Inner City Morphine Use

Inner City Morphine Use

People in large cities greatly abuse morphine, especially people in the less-privileged areas known as the inner city. Users range from wealthy drug dealers to overstressed blue-collar workers and beyond. While residents of an inner city struggle greatly with statistics of morphine abuse, they can recover if they seek professional help and commit to aftercare programs. Seek help to ensure a lifelong addiction recovery.

Statistics on Inner City Morphine Abuse

According to the Morphine Statistics page on, by 2010 morphine addiction took over the lives of at least two million people in the United States. Since trafficking of illegal drugs is much higher in the inner city than elsewhere, it is reasonable to conclude that many morphine users reside in impoverished sectors of large cities. Morphine is also an immense factor in violent crime and emergency medical needs, both of which have plagued the inner city for decades.

Who Uses Morphine in the Inner City

People who are at risk for or already entrapped by morphine addiction include the following demographics:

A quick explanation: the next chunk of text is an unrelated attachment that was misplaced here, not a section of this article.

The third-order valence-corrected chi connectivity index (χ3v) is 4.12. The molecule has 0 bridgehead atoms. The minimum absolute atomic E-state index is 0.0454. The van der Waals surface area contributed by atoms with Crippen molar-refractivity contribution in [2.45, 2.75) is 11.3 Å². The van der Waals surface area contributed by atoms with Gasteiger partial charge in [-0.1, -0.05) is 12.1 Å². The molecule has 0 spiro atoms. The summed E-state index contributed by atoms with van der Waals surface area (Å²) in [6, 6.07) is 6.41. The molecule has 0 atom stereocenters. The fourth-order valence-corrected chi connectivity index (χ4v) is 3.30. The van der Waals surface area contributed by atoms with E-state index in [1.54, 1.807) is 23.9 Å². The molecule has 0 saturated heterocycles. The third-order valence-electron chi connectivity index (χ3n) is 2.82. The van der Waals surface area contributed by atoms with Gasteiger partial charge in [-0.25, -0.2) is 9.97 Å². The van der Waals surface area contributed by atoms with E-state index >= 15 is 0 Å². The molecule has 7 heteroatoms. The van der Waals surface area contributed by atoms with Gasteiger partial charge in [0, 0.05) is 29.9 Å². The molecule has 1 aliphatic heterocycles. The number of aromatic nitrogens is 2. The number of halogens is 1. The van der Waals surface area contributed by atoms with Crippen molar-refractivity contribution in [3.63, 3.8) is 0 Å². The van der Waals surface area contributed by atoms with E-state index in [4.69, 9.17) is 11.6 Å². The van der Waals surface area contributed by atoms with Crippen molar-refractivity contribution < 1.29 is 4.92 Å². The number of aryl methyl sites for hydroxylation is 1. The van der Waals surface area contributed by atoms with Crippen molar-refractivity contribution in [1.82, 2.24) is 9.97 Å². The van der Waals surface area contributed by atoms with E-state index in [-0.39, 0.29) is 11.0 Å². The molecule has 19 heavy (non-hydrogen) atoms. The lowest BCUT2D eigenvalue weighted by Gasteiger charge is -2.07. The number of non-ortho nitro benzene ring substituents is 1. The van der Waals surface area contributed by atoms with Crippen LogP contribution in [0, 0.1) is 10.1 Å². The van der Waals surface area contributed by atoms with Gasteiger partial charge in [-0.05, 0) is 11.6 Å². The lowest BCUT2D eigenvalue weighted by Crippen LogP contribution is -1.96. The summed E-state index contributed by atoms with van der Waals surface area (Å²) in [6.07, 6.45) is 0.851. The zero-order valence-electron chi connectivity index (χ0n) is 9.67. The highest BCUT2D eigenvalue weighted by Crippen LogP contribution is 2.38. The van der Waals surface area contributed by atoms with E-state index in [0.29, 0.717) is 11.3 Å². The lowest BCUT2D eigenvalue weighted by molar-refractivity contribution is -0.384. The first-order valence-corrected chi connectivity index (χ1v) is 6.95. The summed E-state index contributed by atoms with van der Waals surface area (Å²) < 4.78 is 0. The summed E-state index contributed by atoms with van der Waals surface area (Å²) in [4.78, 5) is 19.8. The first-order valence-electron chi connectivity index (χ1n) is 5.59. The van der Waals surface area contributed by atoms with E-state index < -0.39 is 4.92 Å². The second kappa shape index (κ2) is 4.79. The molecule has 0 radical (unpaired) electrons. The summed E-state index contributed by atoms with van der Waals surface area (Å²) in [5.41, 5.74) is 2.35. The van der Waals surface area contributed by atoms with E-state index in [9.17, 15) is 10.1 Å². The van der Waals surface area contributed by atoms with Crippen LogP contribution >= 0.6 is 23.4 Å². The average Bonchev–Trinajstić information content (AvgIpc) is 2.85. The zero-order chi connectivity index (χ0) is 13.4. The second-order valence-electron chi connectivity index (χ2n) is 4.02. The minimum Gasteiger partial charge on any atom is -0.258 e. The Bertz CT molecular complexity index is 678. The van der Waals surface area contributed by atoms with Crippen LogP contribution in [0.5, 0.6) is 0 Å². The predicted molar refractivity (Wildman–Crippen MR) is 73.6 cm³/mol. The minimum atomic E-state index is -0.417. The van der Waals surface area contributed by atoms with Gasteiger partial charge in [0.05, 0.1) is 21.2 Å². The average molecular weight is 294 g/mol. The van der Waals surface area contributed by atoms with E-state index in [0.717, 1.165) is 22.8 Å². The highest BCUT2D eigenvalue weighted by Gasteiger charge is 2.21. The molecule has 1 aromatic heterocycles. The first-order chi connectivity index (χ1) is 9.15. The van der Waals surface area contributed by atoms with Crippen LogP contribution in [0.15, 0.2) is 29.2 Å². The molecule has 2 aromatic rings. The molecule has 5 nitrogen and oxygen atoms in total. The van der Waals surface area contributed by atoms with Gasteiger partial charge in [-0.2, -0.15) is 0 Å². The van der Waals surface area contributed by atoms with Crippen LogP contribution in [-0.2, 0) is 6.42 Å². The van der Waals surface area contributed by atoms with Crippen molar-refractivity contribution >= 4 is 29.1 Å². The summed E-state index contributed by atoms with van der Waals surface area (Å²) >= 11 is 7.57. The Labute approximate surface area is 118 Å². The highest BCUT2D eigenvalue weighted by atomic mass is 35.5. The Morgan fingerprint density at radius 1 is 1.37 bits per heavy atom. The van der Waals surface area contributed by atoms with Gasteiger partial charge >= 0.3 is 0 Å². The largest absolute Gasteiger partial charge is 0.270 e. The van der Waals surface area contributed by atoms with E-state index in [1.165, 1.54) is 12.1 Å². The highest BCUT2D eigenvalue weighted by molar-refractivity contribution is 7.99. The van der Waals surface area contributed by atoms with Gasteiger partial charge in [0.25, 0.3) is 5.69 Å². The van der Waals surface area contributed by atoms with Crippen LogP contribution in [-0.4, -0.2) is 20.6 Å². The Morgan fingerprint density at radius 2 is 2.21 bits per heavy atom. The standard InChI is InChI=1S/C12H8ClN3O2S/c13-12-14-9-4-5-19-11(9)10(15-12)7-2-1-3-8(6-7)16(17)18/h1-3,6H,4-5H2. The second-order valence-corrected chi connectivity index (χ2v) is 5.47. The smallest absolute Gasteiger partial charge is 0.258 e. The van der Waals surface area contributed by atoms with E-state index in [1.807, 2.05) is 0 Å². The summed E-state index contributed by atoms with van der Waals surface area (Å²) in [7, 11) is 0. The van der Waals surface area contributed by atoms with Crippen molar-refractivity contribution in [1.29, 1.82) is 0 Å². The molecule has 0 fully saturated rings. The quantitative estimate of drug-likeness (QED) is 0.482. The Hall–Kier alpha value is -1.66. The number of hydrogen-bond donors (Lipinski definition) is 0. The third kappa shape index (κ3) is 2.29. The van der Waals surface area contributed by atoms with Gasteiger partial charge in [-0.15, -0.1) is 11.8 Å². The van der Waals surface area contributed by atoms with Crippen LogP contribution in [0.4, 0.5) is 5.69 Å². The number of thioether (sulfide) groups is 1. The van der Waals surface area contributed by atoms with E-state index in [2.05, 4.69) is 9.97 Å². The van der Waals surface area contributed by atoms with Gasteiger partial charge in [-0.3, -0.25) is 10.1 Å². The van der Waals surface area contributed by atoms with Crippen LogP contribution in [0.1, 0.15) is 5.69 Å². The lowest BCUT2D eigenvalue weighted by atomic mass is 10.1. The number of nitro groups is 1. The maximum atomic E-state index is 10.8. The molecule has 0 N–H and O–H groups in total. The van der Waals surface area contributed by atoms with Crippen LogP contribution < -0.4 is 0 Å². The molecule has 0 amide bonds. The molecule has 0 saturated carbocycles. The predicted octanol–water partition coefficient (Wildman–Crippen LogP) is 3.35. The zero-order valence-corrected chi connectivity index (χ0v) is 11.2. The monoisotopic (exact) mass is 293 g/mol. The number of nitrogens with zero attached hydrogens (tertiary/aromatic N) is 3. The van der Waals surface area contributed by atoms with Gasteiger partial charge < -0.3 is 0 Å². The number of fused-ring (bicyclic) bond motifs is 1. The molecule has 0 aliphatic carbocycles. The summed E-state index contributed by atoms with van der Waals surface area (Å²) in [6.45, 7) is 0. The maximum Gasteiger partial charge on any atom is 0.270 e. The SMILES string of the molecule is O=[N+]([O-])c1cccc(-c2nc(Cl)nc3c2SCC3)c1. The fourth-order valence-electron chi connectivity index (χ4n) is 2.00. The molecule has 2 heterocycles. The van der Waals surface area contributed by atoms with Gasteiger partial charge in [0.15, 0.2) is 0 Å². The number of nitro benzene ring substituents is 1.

• Drug dealers who become addicted to their own wares
  • Professional criminals who avoid treatment at hospitals where they might be questioned about the nature of their wounds
  • Children and youth from troubled homes
  • Overworked individuals with little pay and small hope for a better life
  • Recreational drug users looking for something new
  • Stressed individuals who cannot relax or sleep without a potent sedative

The list extends far beyond these few examples, but they show what a cancerous problem morphine abuse is in the inner city. As drug abuse spreads, it only increases the misery of those who take it, even if they only take the drug in hopes that it will make them less miserable.

Treating Inner City Morphine Use

Admitting to morphine abuse and addiction is frightening, but it is better for the addict’s chances of recovery to come forward and seek treatment willingly. If he does, then he is more likely to receive therapy in an intensive, long-term program rather than at a state-funded penitentiary facility. Addicts have better chances of recovery if they seek professional treatment on their own accord, so seek help now if you abuse this powerful drug. Breaking morphine addiction is already incredibly difficult, so it is paramount that users receive the best treatment available.

If you or someone you know abuses morphine and is ready to escape the slavery of that lifestyle, please call our toll-free, 24 hour helpline right now. We will listen to your story with complete confidentiality and point you to qualified recovery programs proven to help you succeed.